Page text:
As South Sudan’s civil conflict continues to escalate, three senior United Nations officials have urged all stakeholders in the country to reach a sustainable solution to the crisis through inclusive dialogue and foster a lasting peace based on accountability and reconciliation.ed on accountability and reconciliation.
As South Sudan’s civil conflict continues to escalate, five senior United Nations officials have urged all stakeholders in the country to reach a sustainable solution to the crisis through inclusive dialogue and foster a lasting peace based on accountability and reconciliation.
“We are appalled at the large scale, widespread nature of the violations and abuses reported, including extra judicial killings, the abduction of women and children, rape and other forms of sexual violence, recruitment and use of children, looting and destruction of property,” UN Special Representative of the Secretary-General on Sexual Violence in Conflict, Zainab Hawa Bangura, UN Special Representative of the Secretary-General for Children and Armed Conflict, Leila Zerrougui, Executive Director of UN Women, Phumzile Mlambo-Ngcuka, UN Special Adviser on the Prevention of Genocide, Adama Dieng and the UN Special Adviser on the Responsibility to Protect, Jennifer Welsh declared in a joint statement released yesterday evening.
“The fighting has exacerbated an already dire economic and humanitarian situation by reducing the humanitarian space, thus depriving thousands of South Sudanese of essential humanitarian assistance.”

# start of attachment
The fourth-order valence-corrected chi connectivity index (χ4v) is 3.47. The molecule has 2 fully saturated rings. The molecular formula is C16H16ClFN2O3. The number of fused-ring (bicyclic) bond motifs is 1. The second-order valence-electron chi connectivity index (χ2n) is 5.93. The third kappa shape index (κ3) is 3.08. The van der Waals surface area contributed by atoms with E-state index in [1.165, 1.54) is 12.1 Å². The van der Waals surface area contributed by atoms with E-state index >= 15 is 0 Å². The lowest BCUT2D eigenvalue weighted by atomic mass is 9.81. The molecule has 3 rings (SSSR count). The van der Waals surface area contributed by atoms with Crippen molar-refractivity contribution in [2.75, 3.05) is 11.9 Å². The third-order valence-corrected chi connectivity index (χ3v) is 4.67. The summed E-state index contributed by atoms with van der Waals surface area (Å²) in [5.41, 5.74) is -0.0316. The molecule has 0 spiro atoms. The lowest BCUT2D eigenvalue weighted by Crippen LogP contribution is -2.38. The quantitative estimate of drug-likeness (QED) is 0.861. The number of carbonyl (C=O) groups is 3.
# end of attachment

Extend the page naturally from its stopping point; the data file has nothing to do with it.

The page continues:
South Sudan’s ongoing conflict began in December 2013 and has been marked by brutal violence against civilians and deepening suffering across the country. Some 119,000 people are sheltered in UN compounds there while the Organization estimates that the number of people in need for 2015 will include an anticipated 1.95 million internally displaced persons (IDPs) and a projected 293,000 refugees.
In recent weeks, however, the fighting in the country has worsened considerably with reports of widespread killings, rapes, abductions and the burning and destruction of towns and villages, particularly throughout South Sudan’s Unity state.
In addition, UN human rights monitors have been denied access to various sites in the State by members of the Sudan People’s Liberation Army (SPLM/A) as they sought to verify the reports.
The five UN officials reminded all parties on the ground of their responsibilities, in line with international law, to ensure the full protection of the civilian population, especially women and children, from violence and to spare them the effects of hostilities, while also urging the UN Security Council, African Union, the Inter-Governmental Authority on Development (IGAD), and neighbouring countries to facilitate the process of de-escalation. Women, as leaders and agents of change, must also be represented in peace talks, they added, and women’s groups must be fully consulted in the process.
“It is the collective responsibility of the international community to take decisive steps to end the protracted suffering of the South Sudanese people, especially the women and children who are disproportionately affected by the recent clashes,” they continued.
In other news, UN Secretary-General Ban Ki-moon today announced the appointment of Eugene Owusu of Ghana as his Deputy Special Representative in the UN Mission in South Sudan (UNMISS), where he will also serve as UN Resident Coordinator, Humanitarian Coordinator, and Resident Representative of the United Nations Development Programme (UNDP).
He will succeed Toby Lanzer of the United Kingdom, who will be taking up the post of Regional Humanitarian Coordinator for the Sahel region. The Secretary-General is grateful for Mr. Lanzer’s dedicated service with the United Nations in the Republic of South Sudan.